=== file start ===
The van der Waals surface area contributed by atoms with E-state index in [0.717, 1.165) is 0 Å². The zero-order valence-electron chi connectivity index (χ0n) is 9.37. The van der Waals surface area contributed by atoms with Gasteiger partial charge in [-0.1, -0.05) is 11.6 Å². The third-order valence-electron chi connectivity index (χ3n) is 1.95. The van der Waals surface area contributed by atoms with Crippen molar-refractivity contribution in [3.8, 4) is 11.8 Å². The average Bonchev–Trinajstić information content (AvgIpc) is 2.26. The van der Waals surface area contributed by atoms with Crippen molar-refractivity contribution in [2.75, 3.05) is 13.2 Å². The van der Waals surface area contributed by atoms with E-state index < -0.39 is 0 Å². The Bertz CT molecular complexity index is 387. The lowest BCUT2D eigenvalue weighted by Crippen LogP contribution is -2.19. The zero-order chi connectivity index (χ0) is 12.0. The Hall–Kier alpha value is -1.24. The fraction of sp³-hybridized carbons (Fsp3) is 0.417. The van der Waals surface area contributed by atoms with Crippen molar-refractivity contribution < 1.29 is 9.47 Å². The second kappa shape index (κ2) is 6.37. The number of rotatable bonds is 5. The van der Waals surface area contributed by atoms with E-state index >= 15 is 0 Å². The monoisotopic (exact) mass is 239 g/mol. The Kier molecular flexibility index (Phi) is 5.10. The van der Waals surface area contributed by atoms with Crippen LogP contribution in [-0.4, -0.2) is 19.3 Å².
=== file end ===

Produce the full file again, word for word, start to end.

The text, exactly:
The van der Waals surface area contributed by atoms with E-state index in [0.717, 1.165) is 0 Å². The zero-order valence-electron chi connectivity index (χ0n) is 9.37. The van der Waals surface area contributed by atoms with Gasteiger partial charge in [-0.1, -0.05) is 11.6 Å². The third-order valence-electron chi connectivity index (χ3n) is 1.95. The van der Waals surface area contributed by atoms with Crippen molar-refractivity contribution in [3.8, 4) is 11.8 Å². The average Bonchev–Trinajstić information content (AvgIpc) is 2.26. The van der Waals surface area contributed by atoms with Crippen molar-refractivity contribution in [2.75, 3.05) is 13.2 Å². The van der Waals surface area contributed by atoms with E-state index < -0.39 is 0 Å². The Bertz CT molecular complexity index is 387. The lowest BCUT2D eigenvalue weighted by Crippen LogP contribution is -2.19. The zero-order chi connectivity index (χ0) is 12.0. The Hall–Kier alpha value is -1.24. The fraction of sp³-hybridized carbons (Fsp3) is 0.417. The van der Waals surface area contributed by atoms with Crippen molar-refractivity contribution < 1.29 is 9.47 Å². The second kappa shape index (κ2) is 6.37. The number of rotatable bonds is 5. The van der Waals surface area contributed by atoms with E-state index >= 15 is 0 Å². The monoisotopic (exact) mass is 239 g/mol. The Kier molecular flexibility index (Phi) is 5.10. The van der Waals surface area contributed by atoms with Crippen LogP contribution in [-0.4, -0.2) is 19.3 Å².